In May 1999, after a severe cyclone on the Arabian Sea struck the Pakistan and India coasts, a comment in this journal urged everyone to act and not wait to be swept away. We hope available international guidelines on sea safety, emergency response, and frameworks for disaster reduction in the context of fisheries, under the auspices of the Food and Agriculture Organization of the United Nations (FAO), especially the SSF Guidelines, can assist in preparing emergency response and disaster-preparedness mechanisms to save lives and protect fishing assets at sea.

India has adopted the Sendai Framework for Disaster Risk Reduction 2015-2030 and is to implement the SSF Guidelines. Both the Guidelines and the Sendai Framework promote and protect all human rights and provide an excellent opportunity to improve emergency response and to reduce disaster risk. Cyclone Ockhi should be an eye-opener to recognize not only the landward but also seaward dimensions of cyclones. We need to save lives both on land and at sea.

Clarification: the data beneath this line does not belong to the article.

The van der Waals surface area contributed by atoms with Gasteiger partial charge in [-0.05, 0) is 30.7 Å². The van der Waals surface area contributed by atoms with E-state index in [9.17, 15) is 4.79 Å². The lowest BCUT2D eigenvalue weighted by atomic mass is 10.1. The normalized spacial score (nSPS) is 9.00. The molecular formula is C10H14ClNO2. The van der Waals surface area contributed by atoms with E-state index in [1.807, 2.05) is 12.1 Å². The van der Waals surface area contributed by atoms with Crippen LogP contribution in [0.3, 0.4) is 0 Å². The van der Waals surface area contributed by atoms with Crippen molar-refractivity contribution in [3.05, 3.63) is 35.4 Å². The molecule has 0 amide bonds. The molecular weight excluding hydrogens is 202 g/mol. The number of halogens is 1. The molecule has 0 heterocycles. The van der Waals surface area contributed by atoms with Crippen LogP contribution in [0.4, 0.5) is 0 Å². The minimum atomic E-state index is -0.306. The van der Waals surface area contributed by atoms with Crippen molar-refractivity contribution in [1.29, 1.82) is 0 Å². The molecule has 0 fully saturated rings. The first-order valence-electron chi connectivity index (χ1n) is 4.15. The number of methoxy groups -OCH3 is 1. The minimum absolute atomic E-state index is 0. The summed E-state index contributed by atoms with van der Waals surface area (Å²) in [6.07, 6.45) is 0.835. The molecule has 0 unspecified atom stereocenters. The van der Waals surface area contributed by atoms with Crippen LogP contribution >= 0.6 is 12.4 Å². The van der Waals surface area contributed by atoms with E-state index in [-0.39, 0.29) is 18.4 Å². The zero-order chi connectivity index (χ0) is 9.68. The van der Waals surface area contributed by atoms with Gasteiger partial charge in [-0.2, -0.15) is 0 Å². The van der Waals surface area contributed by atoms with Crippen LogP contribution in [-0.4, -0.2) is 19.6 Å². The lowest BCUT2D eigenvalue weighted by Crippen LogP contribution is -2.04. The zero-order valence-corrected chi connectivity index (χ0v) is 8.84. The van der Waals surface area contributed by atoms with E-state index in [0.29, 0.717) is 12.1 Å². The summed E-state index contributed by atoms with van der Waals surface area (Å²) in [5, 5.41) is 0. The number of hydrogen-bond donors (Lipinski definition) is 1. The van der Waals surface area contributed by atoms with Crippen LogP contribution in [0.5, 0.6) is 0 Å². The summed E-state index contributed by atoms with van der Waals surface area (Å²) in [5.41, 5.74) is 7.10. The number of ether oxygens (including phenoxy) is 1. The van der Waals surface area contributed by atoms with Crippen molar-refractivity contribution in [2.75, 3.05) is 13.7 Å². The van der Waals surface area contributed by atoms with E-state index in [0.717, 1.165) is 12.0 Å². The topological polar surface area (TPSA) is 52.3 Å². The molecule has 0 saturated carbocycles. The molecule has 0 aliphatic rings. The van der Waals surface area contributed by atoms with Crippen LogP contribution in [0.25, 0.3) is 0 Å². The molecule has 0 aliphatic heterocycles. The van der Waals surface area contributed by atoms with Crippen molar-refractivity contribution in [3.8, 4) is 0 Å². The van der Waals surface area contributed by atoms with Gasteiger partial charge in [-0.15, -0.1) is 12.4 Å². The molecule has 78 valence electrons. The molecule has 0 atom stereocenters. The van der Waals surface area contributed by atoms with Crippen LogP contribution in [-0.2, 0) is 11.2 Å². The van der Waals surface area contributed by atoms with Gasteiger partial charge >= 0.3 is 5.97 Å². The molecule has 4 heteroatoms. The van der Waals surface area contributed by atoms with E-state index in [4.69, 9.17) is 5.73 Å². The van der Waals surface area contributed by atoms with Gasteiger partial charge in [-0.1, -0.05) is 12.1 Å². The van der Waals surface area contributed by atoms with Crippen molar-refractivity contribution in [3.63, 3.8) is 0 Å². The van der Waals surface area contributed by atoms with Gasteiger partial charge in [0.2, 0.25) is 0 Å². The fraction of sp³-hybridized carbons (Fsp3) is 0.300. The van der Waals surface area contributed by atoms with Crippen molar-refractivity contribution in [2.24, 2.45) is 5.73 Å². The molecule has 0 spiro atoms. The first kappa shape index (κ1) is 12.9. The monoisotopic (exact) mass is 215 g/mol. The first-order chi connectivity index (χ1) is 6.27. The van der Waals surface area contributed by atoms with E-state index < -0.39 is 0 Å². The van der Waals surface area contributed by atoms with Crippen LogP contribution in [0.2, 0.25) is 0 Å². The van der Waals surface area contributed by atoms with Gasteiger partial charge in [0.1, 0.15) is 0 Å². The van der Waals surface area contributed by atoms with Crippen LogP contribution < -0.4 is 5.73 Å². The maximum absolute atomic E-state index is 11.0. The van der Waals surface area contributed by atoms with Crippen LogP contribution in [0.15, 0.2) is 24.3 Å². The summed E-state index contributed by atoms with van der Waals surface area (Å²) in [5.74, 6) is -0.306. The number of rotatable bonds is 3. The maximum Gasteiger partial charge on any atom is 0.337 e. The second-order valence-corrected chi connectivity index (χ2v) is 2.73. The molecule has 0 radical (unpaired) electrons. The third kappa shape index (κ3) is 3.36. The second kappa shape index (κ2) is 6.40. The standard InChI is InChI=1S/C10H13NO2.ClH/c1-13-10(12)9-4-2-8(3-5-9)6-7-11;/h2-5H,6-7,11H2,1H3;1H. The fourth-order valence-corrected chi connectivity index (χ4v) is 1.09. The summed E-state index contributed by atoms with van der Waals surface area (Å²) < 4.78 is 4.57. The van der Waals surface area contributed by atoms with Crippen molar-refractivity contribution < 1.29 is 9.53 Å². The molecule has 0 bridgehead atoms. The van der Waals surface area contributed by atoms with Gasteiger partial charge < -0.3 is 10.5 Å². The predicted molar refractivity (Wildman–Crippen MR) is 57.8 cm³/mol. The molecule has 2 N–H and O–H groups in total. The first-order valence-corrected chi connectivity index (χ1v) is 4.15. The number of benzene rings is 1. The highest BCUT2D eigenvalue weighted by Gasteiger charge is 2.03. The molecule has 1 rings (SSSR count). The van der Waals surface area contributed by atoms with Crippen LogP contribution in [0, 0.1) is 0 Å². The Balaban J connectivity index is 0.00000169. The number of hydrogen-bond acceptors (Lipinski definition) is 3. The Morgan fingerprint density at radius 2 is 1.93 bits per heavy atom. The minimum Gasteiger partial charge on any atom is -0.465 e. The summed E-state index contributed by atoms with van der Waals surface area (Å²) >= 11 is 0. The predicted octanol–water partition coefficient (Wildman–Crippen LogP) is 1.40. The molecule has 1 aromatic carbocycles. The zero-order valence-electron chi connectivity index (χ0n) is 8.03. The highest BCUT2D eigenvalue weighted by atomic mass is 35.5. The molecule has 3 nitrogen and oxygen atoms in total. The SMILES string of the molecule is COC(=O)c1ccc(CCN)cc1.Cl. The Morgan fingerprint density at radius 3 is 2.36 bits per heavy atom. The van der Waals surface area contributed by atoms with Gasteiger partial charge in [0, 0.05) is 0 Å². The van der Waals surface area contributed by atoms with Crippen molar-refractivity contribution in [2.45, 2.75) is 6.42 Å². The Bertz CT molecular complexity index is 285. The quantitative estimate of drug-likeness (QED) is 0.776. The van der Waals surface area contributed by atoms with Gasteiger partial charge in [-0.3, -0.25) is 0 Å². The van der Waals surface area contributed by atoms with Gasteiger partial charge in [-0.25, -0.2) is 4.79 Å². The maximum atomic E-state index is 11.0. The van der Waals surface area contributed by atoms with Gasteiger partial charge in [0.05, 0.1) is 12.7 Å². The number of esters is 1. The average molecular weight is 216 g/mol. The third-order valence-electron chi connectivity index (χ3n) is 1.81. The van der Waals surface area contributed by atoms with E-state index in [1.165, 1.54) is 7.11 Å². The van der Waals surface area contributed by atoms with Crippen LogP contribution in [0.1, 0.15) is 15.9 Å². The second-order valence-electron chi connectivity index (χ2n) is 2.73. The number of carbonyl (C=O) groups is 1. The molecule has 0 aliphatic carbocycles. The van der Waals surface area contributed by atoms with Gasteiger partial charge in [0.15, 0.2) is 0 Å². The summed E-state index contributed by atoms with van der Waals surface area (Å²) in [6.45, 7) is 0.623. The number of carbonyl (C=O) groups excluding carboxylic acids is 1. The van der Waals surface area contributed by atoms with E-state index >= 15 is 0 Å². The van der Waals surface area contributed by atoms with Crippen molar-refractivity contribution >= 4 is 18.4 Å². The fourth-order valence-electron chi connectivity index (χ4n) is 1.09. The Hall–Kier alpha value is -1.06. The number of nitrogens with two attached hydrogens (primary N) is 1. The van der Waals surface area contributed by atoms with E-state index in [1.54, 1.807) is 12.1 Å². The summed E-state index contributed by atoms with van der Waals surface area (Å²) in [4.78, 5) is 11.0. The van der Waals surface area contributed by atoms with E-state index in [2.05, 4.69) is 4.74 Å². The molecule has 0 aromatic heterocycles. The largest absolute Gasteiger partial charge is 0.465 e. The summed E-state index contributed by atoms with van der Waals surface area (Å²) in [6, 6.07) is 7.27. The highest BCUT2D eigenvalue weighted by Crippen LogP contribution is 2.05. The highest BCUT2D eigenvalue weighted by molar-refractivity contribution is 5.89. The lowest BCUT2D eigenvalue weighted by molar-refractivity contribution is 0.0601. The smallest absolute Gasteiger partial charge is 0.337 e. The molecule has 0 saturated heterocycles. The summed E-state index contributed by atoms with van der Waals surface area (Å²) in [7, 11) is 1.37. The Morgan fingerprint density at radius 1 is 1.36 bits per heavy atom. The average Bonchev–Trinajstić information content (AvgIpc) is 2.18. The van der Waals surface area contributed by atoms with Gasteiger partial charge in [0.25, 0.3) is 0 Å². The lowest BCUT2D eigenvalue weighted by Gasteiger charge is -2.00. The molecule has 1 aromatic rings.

Puerto Rico / HURRICANE MARÍA

Mortal Embrace

Conflicting forces of nature, alongside the ecological intervention of traditional fishermen, helped mitigate the destruction wrought in Puerto Rico by Hurricane María


This article is byMaría Suárez Toro (escuelabuceocaribesur@gmail.com), journalist, social communicator, scuba diver and fisherwoman, and also co-founder and co-ordinator of Centro Comunitario de Buceo Embajadores y Embajadoras del Mar, Costa Rica


The impact of the destructive winds of Hurricane María along the northern coasts of Puerto Rico in late September 2017—not long after Hurricane Irma had swept by—was ugly, immense and immediate. Docks, shorelines and boats were destroyed soon after the hurricane made landfall on 20 September with wind speeds reaching 150 km per hour. Even three months after the hurricane subsided, the lack of electricity in 98 per cent of the country has left fisherfolk without ice to preserve the fish they sell. Many fishermen lost their boats, their nasas (fishing traps) and other gear. With the municipality authorities proving ineffectual in clearing the debris left behind by the hurricane, fishermen have been unable to fish from shore.

In Villa Pesquera in Catanho, the immediate damages amounted to US$45,000 to...